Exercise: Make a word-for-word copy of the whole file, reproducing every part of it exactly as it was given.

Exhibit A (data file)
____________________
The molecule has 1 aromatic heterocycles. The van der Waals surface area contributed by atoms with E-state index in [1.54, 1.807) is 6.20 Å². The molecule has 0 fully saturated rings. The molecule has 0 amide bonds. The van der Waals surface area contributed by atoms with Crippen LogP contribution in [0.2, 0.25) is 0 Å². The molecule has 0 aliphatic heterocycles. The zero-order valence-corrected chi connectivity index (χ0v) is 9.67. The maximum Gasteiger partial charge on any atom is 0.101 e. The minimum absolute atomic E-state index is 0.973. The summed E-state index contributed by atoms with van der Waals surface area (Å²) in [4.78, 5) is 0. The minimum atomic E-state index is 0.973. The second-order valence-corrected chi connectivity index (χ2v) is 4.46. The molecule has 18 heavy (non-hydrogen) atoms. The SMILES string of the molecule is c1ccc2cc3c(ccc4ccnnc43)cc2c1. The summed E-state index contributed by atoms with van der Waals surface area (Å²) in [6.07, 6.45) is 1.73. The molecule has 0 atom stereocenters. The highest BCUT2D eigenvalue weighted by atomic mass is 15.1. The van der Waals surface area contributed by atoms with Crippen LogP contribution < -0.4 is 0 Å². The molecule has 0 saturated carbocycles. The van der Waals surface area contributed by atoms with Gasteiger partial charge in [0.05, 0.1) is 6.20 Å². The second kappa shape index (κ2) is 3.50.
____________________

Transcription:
The molecule has 1 aromatic heterocycles. The van der Waals surface area contributed by atoms with E-state index in [1.54, 1.807) is 6.20 Å². The molecule has 0 fully saturated rings. The molecule has 0 amide bonds. The van der Waals surface area contributed by atoms with Crippen LogP contribution in [0.2, 0.25) is 0 Å². The molecule has 0 aliphatic heterocycles. The zero-order valence-corrected chi connectivity index (χ0v) is 9.67. The maximum Gasteiger partial charge on any atom is 0.101 e. The minimum absolute atomic E-state index is 0.973. The summed E-state index contributed by atoms with van der Waals surface area (Å²) in [4.78, 5) is 0. The minimum atomic E-state index is 0.973. The second-order valence-corrected chi connectivity index (χ2v) is 4.46. The molecule has 18 heavy (non-hydrogen) atoms. The SMILES string of the molecule is c1ccc2cc3c(ccc4ccnnc43)cc2c1. The summed E-state index contributed by atoms with van der Waals surface area (Å²) in [6.07, 6.45) is 1.73. The molecule has 0 atom stereocenters. The highest BCUT2D eigenvalue weighted by atomic mass is 15.1. The van der Waals surface area contributed by atoms with Crippen LogP contribution < -0.4 is 0 Å². The molecule has 0 saturated carbocycles. The van der Waals surface area contributed by atoms with Gasteiger partial charge in [0.05, 0.1) is 6.20 Å². The second kappa shape index (κ2) is 3.50.